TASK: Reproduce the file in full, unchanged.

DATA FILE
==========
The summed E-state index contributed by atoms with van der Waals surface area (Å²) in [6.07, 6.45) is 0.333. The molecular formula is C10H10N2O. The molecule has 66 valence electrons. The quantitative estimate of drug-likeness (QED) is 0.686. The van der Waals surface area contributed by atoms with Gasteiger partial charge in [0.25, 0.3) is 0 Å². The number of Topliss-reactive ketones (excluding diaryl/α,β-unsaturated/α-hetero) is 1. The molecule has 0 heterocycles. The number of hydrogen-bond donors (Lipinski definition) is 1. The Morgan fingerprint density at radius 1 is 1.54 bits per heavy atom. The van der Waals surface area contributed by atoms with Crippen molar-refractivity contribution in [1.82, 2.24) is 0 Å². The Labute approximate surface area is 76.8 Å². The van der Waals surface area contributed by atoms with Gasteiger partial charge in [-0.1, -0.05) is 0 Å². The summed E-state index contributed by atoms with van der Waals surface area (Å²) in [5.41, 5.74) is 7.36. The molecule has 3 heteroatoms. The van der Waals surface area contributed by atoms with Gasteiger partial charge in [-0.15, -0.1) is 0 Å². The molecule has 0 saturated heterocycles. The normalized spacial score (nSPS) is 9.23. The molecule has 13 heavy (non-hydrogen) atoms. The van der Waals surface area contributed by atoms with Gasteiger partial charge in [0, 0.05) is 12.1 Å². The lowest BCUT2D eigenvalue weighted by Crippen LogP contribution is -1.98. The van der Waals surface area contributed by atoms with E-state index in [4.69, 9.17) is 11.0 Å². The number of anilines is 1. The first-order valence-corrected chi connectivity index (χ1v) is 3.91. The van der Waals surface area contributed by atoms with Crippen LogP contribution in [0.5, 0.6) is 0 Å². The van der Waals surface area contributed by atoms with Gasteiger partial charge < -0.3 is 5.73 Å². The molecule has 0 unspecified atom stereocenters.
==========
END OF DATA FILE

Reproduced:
The summed E-state index contributed by atoms with van der Waals surface area (Å²) in [6.07, 6.45) is 0.333. The molecular formula is C10H10N2O. The molecule has 66 valence electrons. The quantitative estimate of drug-likeness (QED) is 0.686. The van der Waals surface area contributed by atoms with Gasteiger partial charge in [0.25, 0.3) is 0 Å². The number of Topliss-reactive ketones (excluding diaryl/α,β-unsaturated/α-hetero) is 1. The molecule has 0 heterocycles. The number of hydrogen-bond donors (Lipinski definition) is 1. The Morgan fingerprint density at radius 1 is 1.54 bits per heavy atom. The van der Waals surface area contributed by atoms with Crippen molar-refractivity contribution in [1.82, 2.24) is 0 Å². The Labute approximate surface area is 76.8 Å². The van der Waals surface area contributed by atoms with Gasteiger partial charge in [-0.1, -0.05) is 0 Å². The summed E-state index contributed by atoms with van der Waals surface area (Å²) in [5.41, 5.74) is 7.36. The molecule has 3 heteroatoms. The van der Waals surface area contributed by atoms with Gasteiger partial charge in [-0.15, -0.1) is 0 Å². The molecule has 0 saturated heterocycles. The normalized spacial score (nSPS) is 9.23. The molecule has 13 heavy (non-hydrogen) atoms. The van der Waals surface area contributed by atoms with Gasteiger partial charge in [0, 0.05) is 12.1 Å². The lowest BCUT2D eigenvalue weighted by Crippen LogP contribution is -1.98. The van der Waals surface area contributed by atoms with E-state index in [4.69, 9.17) is 11.0 Å². The number of anilines is 1. The first-order valence-corrected chi connectivity index (χ1v) is 3.91. The van der Waals surface area contributed by atoms with Crippen LogP contribution in [0.5, 0.6) is 0 Å². The van der Waals surface area contributed by atoms with Gasteiger partial charge < -0.3 is 5.73 Å². The molecule has 0 unspecified atom stereocenters.